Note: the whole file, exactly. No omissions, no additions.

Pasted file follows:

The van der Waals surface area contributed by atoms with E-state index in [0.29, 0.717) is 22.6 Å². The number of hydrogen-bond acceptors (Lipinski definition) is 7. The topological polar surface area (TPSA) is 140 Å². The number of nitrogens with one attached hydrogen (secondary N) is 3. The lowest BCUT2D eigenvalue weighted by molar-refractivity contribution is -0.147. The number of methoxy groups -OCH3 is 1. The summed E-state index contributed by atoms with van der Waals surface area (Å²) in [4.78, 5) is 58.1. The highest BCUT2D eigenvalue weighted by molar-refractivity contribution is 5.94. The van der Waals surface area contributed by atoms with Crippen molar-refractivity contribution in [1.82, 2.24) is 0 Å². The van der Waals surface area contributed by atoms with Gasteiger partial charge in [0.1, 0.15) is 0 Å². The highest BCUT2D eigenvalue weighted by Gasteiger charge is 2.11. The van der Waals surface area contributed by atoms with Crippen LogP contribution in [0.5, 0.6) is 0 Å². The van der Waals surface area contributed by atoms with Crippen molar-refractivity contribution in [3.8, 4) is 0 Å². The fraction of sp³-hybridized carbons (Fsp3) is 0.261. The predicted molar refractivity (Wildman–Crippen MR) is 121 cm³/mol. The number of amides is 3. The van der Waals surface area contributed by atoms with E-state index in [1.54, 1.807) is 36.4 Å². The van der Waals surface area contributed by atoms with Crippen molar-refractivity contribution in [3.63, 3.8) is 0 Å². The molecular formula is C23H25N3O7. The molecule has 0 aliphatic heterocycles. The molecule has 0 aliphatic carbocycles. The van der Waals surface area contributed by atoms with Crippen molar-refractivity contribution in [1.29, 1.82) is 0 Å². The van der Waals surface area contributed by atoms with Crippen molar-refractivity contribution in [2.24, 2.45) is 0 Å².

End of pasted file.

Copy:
The van der Waals surface area contributed by atoms with E-state index in [0.29, 0.717) is 22.6 Å². The number of hydrogen-bond acceptors (Lipinski definition) is 7. The topological polar surface area (TPSA) is 140 Å². The number of nitrogens with one attached hydrogen (secondary N) is 3. The lowest BCUT2D eigenvalue weighted by molar-refractivity contribution is -0.147. The number of methoxy groups -OCH3 is 1. The summed E-state index contributed by atoms with van der Waals surface area (Å²) in [4.78, 5) is 58.1. The highest BCUT2D eigenvalue weighted by molar-refractivity contribution is 5.94. The van der Waals surface area contributed by atoms with Crippen molar-refractivity contribution in [1.82, 2.24) is 0 Å². The van der Waals surface area contributed by atoms with Gasteiger partial charge in [0.1, 0.15) is 0 Å². The highest BCUT2D eigenvalue weighted by Gasteiger charge is 2.11. The van der Waals surface area contributed by atoms with Crippen LogP contribution in [0.5, 0.6) is 0 Å². The van der Waals surface area contributed by atoms with Crippen molar-refractivity contribution in [3.8, 4) is 0 Å². The fraction of sp³-hybridized carbons (Fsp3) is 0.261. The predicted molar refractivity (Wildman–Crippen MR) is 121 cm³/mol. The number of amides is 3. The van der Waals surface area contributed by atoms with E-state index in [1.54, 1.807) is 36.4 Å². The van der Waals surface area contributed by atoms with Crippen molar-refractivity contribution in [3.63, 3.8) is 0 Å². The molecular formula is C23H25N3O7. The molecule has 0 aliphatic heterocycles. The molecule has 0 aliphatic carbocycles. The van der Waals surface area contributed by atoms with Crippen molar-refractivity contribution in [1.29, 1.82) is 0 Å². The van der Waals surface area contributed by atoms with Crippen molar-refractivity contribution in [2.24, 2.45) is 0 Å².